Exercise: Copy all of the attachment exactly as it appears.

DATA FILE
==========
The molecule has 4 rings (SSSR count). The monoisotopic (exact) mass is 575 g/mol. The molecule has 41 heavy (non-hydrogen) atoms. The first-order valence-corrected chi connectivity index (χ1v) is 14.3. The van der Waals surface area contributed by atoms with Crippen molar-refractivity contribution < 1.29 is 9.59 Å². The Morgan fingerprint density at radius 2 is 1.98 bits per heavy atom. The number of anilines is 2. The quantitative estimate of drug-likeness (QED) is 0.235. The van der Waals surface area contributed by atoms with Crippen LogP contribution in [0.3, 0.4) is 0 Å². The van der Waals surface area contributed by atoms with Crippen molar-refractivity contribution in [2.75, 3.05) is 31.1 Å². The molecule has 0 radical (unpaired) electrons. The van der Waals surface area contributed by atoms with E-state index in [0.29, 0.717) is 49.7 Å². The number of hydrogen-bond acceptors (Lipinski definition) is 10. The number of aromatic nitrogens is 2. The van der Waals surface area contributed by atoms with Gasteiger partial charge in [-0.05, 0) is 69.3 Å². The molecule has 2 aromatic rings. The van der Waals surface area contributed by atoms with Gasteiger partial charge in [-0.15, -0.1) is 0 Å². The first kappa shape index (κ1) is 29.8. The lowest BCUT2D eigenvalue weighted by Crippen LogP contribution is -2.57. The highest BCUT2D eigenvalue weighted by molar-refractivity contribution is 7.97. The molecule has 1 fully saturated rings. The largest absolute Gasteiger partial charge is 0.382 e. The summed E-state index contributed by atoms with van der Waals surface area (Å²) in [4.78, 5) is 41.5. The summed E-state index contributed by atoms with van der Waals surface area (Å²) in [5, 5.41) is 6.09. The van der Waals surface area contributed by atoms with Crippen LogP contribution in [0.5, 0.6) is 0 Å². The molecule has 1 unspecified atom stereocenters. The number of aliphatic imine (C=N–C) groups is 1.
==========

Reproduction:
The molecule has 4 rings (SSSR count). The monoisotopic (exact) mass is 575 g/mol. The molecule has 41 heavy (non-hydrogen) atoms. The first-order valence-corrected chi connectivity index (χ1v) is 14.3. The van der Waals surface area contributed by atoms with Crippen molar-refractivity contribution < 1.29 is 9.59 Å². The Morgan fingerprint density at radius 2 is 1.98 bits per heavy atom. The number of anilines is 2. The quantitative estimate of drug-likeness (QED) is 0.235. The van der Waals surface area contributed by atoms with Crippen LogP contribution in [0.3, 0.4) is 0 Å². The van der Waals surface area contributed by atoms with Crippen molar-refractivity contribution in [2.75, 3.05) is 31.1 Å². The molecule has 0 radical (unpaired) electrons. The van der Waals surface area contributed by atoms with E-state index in [0.29, 0.717) is 49.7 Å². The number of hydrogen-bond acceptors (Lipinski definition) is 10. The number of aromatic nitrogens is 2. The van der Waals surface area contributed by atoms with Gasteiger partial charge in [-0.05, 0) is 69.3 Å². The molecule has 2 aromatic rings. The van der Waals surface area contributed by atoms with Gasteiger partial charge in [-0.15, -0.1) is 0 Å². The first kappa shape index (κ1) is 29.8. The lowest BCUT2D eigenvalue weighted by Crippen LogP contribution is -2.57. The highest BCUT2D eigenvalue weighted by molar-refractivity contribution is 7.97. The molecule has 1 fully saturated rings. The largest absolute Gasteiger partial charge is 0.382 e. The summed E-state index contributed by atoms with van der Waals surface area (Å²) in [4.78, 5) is 41.5. The summed E-state index contributed by atoms with van der Waals surface area (Å²) in [5, 5.41) is 6.09. The van der Waals surface area contributed by atoms with Crippen LogP contribution in [0.5, 0.6) is 0 Å². The molecule has 1 unspecified atom stereocenters. The number of aliphatic imine (C=N–C) groups is 1.